Transcript from the "Schema Types" Lesson
>> Speaker 1: So, above is a small example of a schema with Mongoose, but those are the basics. Here's a tour of a whole bunch of other types we can use in a schema, this time we're gonna make a dog schema. All right, same thing, new Mongoose schema. Here we have a name for the dog, it's type is string, and it's also required.
[00:00:24] And we also want to enforce that it be unique. So there can be no two dogs with the same name. So if you try to save a dog with a name whose type was string but then there already existed one with the same name, with the same string, it will throw a validation error or a unique error.
[00:00:41] Unique also accounts for no values too, but because we put require true, we probably won't run into the error. You will have that error like, if you didn't put require true here but you put unique true and the first dog you save didn't have a name because its not required, the next dog you saved didn't have a name, it'll throw a validation error cuz you all ready have one dog who doesn't have a name.
[00:01:04] So you can't have another dog who doesn't have a name. They're the same thing. The absence of no name is the same thing. So they're not unique. You can get around that though by saying spars true and stuff like that. But by default it will say that. Another type is date.
[00:01:20] So when the dog was adopted, it's going to be a date. A good practice, too, is like, you can put defaults to. You can add a property here, just like we put these properties on this object, we can say defaults to date.now, or date.whenever, and put a date in there.
[00:01:40] Another type that we saw was boolean. So does it have it's shots, true or false? Another type is a buffer. If you've ever used node extensively with file systems, there exist things as buffers. Like when you read a file, right if I come in here, and I say, node and I say var fs equals require fs, and I say fs.readFileSync, and I wanna read the
>> Speaker 1: package
>> Speaker 1: .json. Alright I get this buffer. That's the type of buffer and if you just want to turn it to a string, you just say to string, then you get the actual file. So buffer is also a type, collar code, I couldn't think of why a dog would have a buffer, so maybe it has a hi-tech collar on, I don't know.
[00:02:40] But buffer, collar code, I don't know. Age, type is number. Of course we need numbers. You can also do validations here. It's min is 0, it's max is 30. You try to save a dog with a number not in that range, it will freak out. This is where it gets kinda interesting and you can see the flexibility of Mongo showing through Mongoose.
[00:03:04] Cuz again, Mongo doesn't care. Mongoose is trying to allow us to do what we want but still have some structure. But, you can start to see that shine through here is when we have an array. So, when you have this array you can do all types of things.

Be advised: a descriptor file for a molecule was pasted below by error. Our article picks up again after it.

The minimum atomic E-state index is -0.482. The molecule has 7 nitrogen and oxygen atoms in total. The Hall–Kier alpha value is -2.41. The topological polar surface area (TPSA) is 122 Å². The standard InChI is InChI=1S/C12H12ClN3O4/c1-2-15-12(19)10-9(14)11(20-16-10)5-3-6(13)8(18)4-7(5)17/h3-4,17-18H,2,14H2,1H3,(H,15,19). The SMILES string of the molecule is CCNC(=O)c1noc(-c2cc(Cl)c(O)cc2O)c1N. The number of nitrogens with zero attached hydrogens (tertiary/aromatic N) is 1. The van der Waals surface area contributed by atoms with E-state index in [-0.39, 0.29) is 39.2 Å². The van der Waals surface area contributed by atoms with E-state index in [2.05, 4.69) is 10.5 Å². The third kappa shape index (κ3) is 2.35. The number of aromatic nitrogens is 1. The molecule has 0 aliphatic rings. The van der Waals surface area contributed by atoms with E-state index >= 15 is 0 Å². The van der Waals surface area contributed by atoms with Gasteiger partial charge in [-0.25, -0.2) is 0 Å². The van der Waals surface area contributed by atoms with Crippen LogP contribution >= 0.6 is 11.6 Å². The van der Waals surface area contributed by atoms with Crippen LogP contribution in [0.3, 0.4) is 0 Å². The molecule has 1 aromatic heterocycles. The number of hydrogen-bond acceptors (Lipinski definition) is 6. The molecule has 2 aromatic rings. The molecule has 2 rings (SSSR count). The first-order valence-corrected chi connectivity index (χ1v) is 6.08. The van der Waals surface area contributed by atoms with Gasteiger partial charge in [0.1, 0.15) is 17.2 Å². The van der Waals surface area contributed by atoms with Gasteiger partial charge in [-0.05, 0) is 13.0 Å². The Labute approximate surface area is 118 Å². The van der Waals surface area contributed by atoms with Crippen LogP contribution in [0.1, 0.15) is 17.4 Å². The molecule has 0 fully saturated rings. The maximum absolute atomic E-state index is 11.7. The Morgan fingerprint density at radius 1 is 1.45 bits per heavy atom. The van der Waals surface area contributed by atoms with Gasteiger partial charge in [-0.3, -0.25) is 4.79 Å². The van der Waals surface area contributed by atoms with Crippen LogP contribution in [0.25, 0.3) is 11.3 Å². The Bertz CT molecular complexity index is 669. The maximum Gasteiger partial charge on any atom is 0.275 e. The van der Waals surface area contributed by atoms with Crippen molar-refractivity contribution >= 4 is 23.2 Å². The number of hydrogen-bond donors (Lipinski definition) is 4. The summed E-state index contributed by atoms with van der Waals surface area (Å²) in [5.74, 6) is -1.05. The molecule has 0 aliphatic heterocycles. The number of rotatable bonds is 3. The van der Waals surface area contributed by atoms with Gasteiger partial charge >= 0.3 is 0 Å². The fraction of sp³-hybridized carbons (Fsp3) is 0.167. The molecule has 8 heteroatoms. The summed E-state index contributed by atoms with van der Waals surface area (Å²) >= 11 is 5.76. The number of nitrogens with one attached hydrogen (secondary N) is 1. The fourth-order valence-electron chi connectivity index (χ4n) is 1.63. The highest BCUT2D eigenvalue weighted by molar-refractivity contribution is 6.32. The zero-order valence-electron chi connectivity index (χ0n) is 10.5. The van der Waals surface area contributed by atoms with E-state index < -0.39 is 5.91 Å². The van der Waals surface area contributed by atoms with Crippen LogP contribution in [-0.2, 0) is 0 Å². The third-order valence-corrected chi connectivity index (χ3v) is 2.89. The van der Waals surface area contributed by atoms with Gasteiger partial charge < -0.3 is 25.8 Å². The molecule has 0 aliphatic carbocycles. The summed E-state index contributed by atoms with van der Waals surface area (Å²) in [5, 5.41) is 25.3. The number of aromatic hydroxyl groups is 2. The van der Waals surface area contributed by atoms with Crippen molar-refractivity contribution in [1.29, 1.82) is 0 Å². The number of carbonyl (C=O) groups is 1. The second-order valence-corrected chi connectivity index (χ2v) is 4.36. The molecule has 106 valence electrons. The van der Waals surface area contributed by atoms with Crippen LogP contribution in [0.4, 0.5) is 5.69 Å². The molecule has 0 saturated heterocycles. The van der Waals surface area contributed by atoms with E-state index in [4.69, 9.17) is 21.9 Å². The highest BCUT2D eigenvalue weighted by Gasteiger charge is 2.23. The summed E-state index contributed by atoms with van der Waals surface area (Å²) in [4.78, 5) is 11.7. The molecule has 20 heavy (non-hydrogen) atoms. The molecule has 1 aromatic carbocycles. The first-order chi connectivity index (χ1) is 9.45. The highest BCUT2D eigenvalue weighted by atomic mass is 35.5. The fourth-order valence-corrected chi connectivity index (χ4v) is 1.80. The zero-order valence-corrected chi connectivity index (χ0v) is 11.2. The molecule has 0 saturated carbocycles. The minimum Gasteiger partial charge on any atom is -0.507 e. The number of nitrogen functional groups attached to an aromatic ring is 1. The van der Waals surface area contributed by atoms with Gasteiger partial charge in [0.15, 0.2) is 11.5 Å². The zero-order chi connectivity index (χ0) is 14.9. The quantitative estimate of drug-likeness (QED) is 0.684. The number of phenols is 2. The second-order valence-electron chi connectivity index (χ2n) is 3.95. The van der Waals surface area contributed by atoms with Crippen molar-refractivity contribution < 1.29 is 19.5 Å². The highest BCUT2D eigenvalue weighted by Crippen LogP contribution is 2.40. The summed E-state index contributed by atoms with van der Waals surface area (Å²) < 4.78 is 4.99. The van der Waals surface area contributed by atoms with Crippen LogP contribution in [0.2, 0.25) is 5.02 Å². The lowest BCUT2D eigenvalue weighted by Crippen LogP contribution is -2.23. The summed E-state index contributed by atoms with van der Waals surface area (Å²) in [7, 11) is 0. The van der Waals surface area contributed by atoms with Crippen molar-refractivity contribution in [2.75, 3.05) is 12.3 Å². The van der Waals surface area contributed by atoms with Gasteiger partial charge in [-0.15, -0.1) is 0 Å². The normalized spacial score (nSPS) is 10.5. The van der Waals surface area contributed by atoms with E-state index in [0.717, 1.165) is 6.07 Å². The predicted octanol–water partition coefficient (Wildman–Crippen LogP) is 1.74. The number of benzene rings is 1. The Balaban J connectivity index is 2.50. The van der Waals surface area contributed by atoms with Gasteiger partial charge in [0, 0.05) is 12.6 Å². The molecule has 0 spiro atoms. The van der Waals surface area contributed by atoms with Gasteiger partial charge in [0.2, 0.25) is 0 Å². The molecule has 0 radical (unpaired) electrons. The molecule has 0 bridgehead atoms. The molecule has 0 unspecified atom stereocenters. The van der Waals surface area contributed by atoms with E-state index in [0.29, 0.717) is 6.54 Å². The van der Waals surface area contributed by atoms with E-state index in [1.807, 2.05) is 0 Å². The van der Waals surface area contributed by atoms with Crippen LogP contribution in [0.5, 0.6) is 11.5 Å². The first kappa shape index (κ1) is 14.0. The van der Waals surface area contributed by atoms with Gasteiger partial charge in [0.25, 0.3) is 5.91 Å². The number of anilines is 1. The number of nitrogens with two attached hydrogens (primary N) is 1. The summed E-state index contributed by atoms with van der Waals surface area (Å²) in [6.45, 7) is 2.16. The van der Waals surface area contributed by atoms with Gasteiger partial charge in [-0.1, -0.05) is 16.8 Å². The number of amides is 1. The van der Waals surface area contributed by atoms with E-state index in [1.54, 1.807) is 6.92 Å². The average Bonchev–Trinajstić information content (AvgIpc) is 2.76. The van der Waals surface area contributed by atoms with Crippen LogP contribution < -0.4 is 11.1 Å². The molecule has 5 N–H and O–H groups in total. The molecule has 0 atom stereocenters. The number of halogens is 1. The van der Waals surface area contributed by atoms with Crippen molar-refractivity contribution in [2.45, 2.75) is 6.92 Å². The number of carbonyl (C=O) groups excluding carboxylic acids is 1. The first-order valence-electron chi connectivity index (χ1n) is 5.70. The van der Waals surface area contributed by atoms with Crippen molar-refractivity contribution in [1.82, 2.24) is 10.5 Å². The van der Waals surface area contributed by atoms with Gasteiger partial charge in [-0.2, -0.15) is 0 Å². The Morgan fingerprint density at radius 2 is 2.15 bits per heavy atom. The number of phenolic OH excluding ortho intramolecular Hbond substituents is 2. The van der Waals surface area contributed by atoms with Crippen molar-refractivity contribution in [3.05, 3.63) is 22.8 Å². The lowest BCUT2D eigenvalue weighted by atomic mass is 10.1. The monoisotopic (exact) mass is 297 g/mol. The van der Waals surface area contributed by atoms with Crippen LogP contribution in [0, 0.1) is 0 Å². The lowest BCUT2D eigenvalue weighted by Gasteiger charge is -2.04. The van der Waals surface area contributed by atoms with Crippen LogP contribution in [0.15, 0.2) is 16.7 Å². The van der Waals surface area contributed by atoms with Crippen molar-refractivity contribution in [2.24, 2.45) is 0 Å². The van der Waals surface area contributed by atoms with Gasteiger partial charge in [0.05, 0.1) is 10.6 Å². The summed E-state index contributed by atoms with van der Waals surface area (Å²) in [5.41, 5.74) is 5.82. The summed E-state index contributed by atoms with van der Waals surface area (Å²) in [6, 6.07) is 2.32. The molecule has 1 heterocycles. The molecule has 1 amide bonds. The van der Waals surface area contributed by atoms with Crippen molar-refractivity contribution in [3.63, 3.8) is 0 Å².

[00:03:15] So, when I say toys is type of array I can just put an empty array there and move on. And that's the
>> Speaker 1: Bump the font up, yes. Is that good? Okay. So if I say toys is type of array, I can just move on just by putting an array literally right there.
[00:03:36] But, I can also blue print how the data in that arrays gonna look like as well. And it can be exactly like I've been doing up here, I have the same rules apply. So, I can say, you know what, I want toys to be an array of objects, and all those objects must have a name property on it, and the name must be unique, and they also must be this and that.
[00:04:01] You can do that inside an object. You can also put in another schema in here. So you can have nested documents. So you can be like, yeah, I have a toy schema somewhere else and that's what's gonna go inside of here. You can do that. You can also just tell Mongoose, it's just gonna be a type of mixed.
[00:04:17] So you can tell Mongoose, look at the types in a minute, like elicit types but you can say Mongoose I just want this to be a mixed bag of types. I don't know what it's gonna be. It might be a boolean. It might be an object. It might be a strain.
[00:04:29] I don't know. So it's gonna be a mixed bag or you can just leave it blank. So it's up to you. It all depends on how you want to query your data because, like I said, Mongo doesn't care. So because it doesn't care and Mongoose is giving you the flexibility to do whatever you want, it really all comes down to how are you gonna query your data.
[00:04:47] What do you need when you ask the dog? And that's how you know you want to put it in. There are database type things, like common things that you don't want to do. But for the most part, it's whatever you want to put in there. Nested objects looks like this.
[00:05:04] So if you want a nested object, you'd say the property and use the object literal, just like we did up here, like with the name, but this is not a nested object. This is just me defining the name. So up here I'm saying I have a property called Name.
[00:05:17] It's type is of String. It is also required. It is also unique. I'm using these object literal brackets, right? But down here, I'm also using the brackets, but you notice there's no type here. I'm not seeing type anywhere. I'm saying, state must be a string, city must be a string, zip must be a number.
[00:05:36] What I'm saying here is that location is an object, and it has a property on it called State, whose type is string. And a city property whose type is string. So it's a little different although it looks the same, and that's because I'm not putting a type right here.
[00:05:53] It's implied that the location is of type object because I'm adding new properties on it that aren't keywords in Mongoose. Like I didn't put the keyword required here, I didn't put the keyword unique here.